This study targets the actual user experience in the exceptional situation of natural adversarial effects on GPS positioning performance, and not the best-possible absolute accuracy. The study does not aim to address advanced methods of position estimation for targeted classes of users (Real-Time Kinematic, RTK; Precise Point Positioning, PPP; or high-precision, satellite-based services), with specific forms and contents of assistance and augmentations. We focus on the vast majority of GPS users exposed to extraordinary natural ionospheric conditions and their effects on the prevalent scenario of GPS position estimation utilised in their satellite receivers.
The GPS ionospheric delay is the main cause of the GPS positioning error [3,8,11,12]. It results from the satellite signal propagation through ionised media (ionospheric layers) with variable refractive index [3,4,5]. Derived from the Appleton–Hartree formula [4,12], the GPS ionospheric delay can be determined from the known vertical ionospheric profile [3,4,12] using (1).
d I O N O = 40.3 f 2 h = s e a l e v e l i o n o s p h e r i c u p p e r l e v e l N h d h
  • dIONO—quivalent ionospheric delay (expressed in m) at the
  • f—nominal frequency of the GPS radio carrier signal (L1 = 1575.42 MHz, L2 = 1227.60 MHz, L5 = 1176.45 MHz)
  • N(h)—vertical ionospheric profile (free electrons density in electrons/m3) at height above the mean sea level, h in m:
T E C = h = s e a l e v e l i o n o s p h e r i c u p p e r l e v e l N h d h
The integral (2) is known as Total Electron Content (TEC), a parameter describing the overall quantity of charged particles encountered by satellite signals along their path from a satellite to the user’s equipment. The studies of [10,13,14] outlined the computational process through which the GPS ionospheric delay propagates to GPS positioning error. It should be noted that the GPS ionospheric error contributes to the total GPS positioning error through scaling with the Dilution of Precision (DOP) coefficient. The DOP is determined by the geometrical constellation of satellites used for positioning, as seen from the user’s perspective. While the Horizontal DOP (HDOP) coefficient usually values from the interval (1–3), the worst-case scenario triples the ionospheric error contribution in the total GPS positioning error.
Although the major contributor in the TEC equation (2) is charged particles of the ionosphere layer [12,14,15,16]; in general, the ionised patches found on the rest of the satellite signal’s propagation path also play an important role [11,17]. These ionised patches may appear both above the height of the ionosphere’s top level (due to mainly solar storms and cosmic radiation) [18], as well as below the ionosphere’s bottom level (due to volcanic eruptions, thunderstorms and supersonic flights, respectively) [4,16].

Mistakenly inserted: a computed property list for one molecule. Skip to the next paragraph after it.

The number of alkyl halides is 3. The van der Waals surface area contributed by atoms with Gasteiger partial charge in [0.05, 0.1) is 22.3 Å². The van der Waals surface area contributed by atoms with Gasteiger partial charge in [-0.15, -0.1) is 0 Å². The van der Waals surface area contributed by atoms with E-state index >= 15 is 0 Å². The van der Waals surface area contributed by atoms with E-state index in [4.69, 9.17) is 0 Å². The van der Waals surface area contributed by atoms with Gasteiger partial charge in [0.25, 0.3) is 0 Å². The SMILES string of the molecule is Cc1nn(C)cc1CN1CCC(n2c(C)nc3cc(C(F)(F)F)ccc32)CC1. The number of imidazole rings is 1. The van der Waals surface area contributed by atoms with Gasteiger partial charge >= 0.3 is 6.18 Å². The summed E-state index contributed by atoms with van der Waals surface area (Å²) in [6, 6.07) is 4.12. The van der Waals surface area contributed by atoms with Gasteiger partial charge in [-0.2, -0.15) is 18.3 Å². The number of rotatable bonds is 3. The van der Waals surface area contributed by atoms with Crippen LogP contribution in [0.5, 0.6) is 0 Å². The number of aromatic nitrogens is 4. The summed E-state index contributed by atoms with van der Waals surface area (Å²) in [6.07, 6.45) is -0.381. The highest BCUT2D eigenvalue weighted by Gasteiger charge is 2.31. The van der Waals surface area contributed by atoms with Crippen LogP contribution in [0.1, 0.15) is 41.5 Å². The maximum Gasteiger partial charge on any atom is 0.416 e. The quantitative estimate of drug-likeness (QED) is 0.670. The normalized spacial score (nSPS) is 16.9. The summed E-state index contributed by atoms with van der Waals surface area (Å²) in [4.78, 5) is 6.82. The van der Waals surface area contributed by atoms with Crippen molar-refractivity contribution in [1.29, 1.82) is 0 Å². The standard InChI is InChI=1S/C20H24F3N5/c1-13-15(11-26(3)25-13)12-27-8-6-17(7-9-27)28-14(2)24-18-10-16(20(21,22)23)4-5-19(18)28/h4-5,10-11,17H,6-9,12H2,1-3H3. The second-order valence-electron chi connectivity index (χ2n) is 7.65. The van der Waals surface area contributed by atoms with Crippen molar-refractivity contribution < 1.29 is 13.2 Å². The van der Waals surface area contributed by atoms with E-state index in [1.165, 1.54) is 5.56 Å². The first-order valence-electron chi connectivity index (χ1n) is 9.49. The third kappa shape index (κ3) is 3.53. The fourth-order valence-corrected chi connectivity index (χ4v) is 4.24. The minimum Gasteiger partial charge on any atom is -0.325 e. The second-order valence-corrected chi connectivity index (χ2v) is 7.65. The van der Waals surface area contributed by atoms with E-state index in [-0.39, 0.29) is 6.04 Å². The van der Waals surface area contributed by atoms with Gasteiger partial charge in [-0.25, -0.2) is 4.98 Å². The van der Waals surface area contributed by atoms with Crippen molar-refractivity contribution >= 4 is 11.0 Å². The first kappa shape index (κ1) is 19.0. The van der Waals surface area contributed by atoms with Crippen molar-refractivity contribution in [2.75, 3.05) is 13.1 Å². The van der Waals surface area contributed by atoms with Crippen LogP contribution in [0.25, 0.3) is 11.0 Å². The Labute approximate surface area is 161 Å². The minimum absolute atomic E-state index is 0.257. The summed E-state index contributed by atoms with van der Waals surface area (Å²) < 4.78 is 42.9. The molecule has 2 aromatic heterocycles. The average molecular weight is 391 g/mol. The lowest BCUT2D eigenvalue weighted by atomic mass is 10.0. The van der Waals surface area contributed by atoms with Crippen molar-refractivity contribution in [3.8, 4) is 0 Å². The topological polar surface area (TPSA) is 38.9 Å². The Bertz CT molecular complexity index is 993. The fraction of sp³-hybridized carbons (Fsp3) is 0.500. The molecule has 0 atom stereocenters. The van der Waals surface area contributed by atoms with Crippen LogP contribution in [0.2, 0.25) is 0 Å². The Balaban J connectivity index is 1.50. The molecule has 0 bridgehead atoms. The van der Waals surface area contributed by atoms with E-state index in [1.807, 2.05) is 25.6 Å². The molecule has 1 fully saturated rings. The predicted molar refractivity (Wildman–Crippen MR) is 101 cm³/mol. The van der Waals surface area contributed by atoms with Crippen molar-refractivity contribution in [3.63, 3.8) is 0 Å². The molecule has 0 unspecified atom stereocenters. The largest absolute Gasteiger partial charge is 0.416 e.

The complexity of the formation of ionised layers and areas in the upper Earth’s atmosphere renders the modelling of the GPS ionospheric delay a challenging task. In general, the GPS ionospheric delay can be described as a linear model of deterministic and stochastic components [14,19], as presented with (3):
d I O N O = d 0 + d c o s + ϵ d i o n o
This model (3) comprises of stochastic and stable patterns of the GPS ionospheric delay dynamics, a nightly constant value and a daily cosine-shaped GPS ionospheric delay rhythm, as exploited in the Klobuchar model of GPS ionospheric delay correction [3,17,20]. The stochastic component of (3) contains the GPS ionospheric delay resulting from the unexpected and unpredictable processes that contribute to the overall TEC during events of unknown and limited duration, and constrained spatial outreach, such as: ionospheric/geomagnetic storms, earthquakes, volcanic eruptions, thunderstorms and supersonic flights.
Additional attempts to model the GPS ionospheric delay were conducted using various approaches on both global and regional scales [14,17,18,21,22]. However, they still failed to recognise the sudden and stochastic local ionospheric events. The studies of [1,2] used the case of the data-rich Eyjafjallajökull volcanic ash crisis to describe the temporal formation of the ionised layers below the ionosphere, generated by volcanic eruption and volcanic spatial propagation processes. This description established the foundation for a study on the effects of the temporal ionised areas, generated by volcanic ash below the ionosphere on the total TEC, GPS ionospheric delay and, subsequently, the overall GPS positioning performance during the occasions of volcanic ash eruption and dispersion.
The GPS positioning performance affects the quality of systems and services that utilise GPS as their foundation [23,24,25]. The definitions of the actual relation and risk analysis of GPS-based development are deeply application-dependent, and remain the subject of intensive research worldwide. The studies of [25,26] provided a cross-disciplinary qualitative assessment that could serve as the background for advanced research.

3. GPS Positioning Accuracy Deterioration during Volcanic Ash Crises in the Adriatic Sea Region